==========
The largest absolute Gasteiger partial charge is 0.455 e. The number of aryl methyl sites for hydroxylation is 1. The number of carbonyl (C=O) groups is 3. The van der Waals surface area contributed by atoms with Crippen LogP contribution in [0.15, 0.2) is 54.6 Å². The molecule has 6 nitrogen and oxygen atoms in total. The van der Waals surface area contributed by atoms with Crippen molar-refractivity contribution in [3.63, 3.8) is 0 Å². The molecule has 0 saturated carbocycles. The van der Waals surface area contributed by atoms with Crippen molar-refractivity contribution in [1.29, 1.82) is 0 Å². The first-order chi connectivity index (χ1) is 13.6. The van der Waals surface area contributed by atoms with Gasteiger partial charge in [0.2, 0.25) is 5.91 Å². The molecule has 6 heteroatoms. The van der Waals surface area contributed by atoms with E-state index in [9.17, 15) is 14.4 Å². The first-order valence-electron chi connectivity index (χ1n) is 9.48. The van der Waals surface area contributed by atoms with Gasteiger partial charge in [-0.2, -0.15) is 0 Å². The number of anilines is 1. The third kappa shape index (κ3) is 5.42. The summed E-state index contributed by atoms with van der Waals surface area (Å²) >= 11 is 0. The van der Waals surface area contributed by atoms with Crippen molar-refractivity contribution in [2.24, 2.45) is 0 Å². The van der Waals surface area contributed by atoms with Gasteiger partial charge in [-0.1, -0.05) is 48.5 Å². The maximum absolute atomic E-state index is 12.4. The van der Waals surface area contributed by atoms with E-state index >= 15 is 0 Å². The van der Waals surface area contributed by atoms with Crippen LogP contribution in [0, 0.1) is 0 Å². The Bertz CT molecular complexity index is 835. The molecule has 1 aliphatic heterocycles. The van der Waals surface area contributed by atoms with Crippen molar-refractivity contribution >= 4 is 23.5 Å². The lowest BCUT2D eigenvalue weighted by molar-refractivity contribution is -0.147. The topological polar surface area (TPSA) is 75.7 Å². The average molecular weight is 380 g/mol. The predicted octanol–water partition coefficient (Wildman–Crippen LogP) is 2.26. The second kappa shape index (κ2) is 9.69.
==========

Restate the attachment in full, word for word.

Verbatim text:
The largest absolute Gasteiger partial charge is 0.455 e. The number of aryl methyl sites for hydroxylation is 1. The number of carbonyl (C=O) groups is 3. The van der Waals surface area contributed by atoms with Crippen LogP contribution in [0.15, 0.2) is 54.6 Å². The molecule has 6 nitrogen and oxygen atoms in total. The van der Waals surface area contributed by atoms with Crippen molar-refractivity contribution in [3.63, 3.8) is 0 Å². The molecule has 0 saturated carbocycles. The van der Waals surface area contributed by atoms with Crippen molar-refractivity contribution in [1.29, 1.82) is 0 Å². The first-order chi connectivity index (χ1) is 13.6. The van der Waals surface area contributed by atoms with Gasteiger partial charge in [0.2, 0.25) is 5.91 Å². The molecule has 6 heteroatoms. The van der Waals surface area contributed by atoms with E-state index in [9.17, 15) is 14.4 Å². The first-order valence-electron chi connectivity index (χ1n) is 9.48. The van der Waals surface area contributed by atoms with Gasteiger partial charge in [-0.2, -0.15) is 0 Å². The number of anilines is 1. The third kappa shape index (κ3) is 5.42. The summed E-state index contributed by atoms with van der Waals surface area (Å²) >= 11 is 0. The van der Waals surface area contributed by atoms with Crippen molar-refractivity contribution in [2.24, 2.45) is 0 Å². The van der Waals surface area contributed by atoms with Gasteiger partial charge in [-0.1, -0.05) is 48.5 Å². The maximum absolute atomic E-state index is 12.4. The van der Waals surface area contributed by atoms with E-state index >= 15 is 0 Å². The van der Waals surface area contributed by atoms with Crippen LogP contribution in [0, 0.1) is 0 Å². The Bertz CT molecular complexity index is 835. The molecule has 1 aliphatic heterocycles. The van der Waals surface area contributed by atoms with Crippen molar-refractivity contribution >= 4 is 23.5 Å². The lowest BCUT2D eigenvalue weighted by molar-refractivity contribution is -0.147. The topological polar surface area (TPSA) is 75.7 Å². The average molecular weight is 380 g/mol. The predicted octanol–water partition coefficient (Wildman–Crippen LogP) is 2.26. The second kappa shape index (κ2) is 9.69.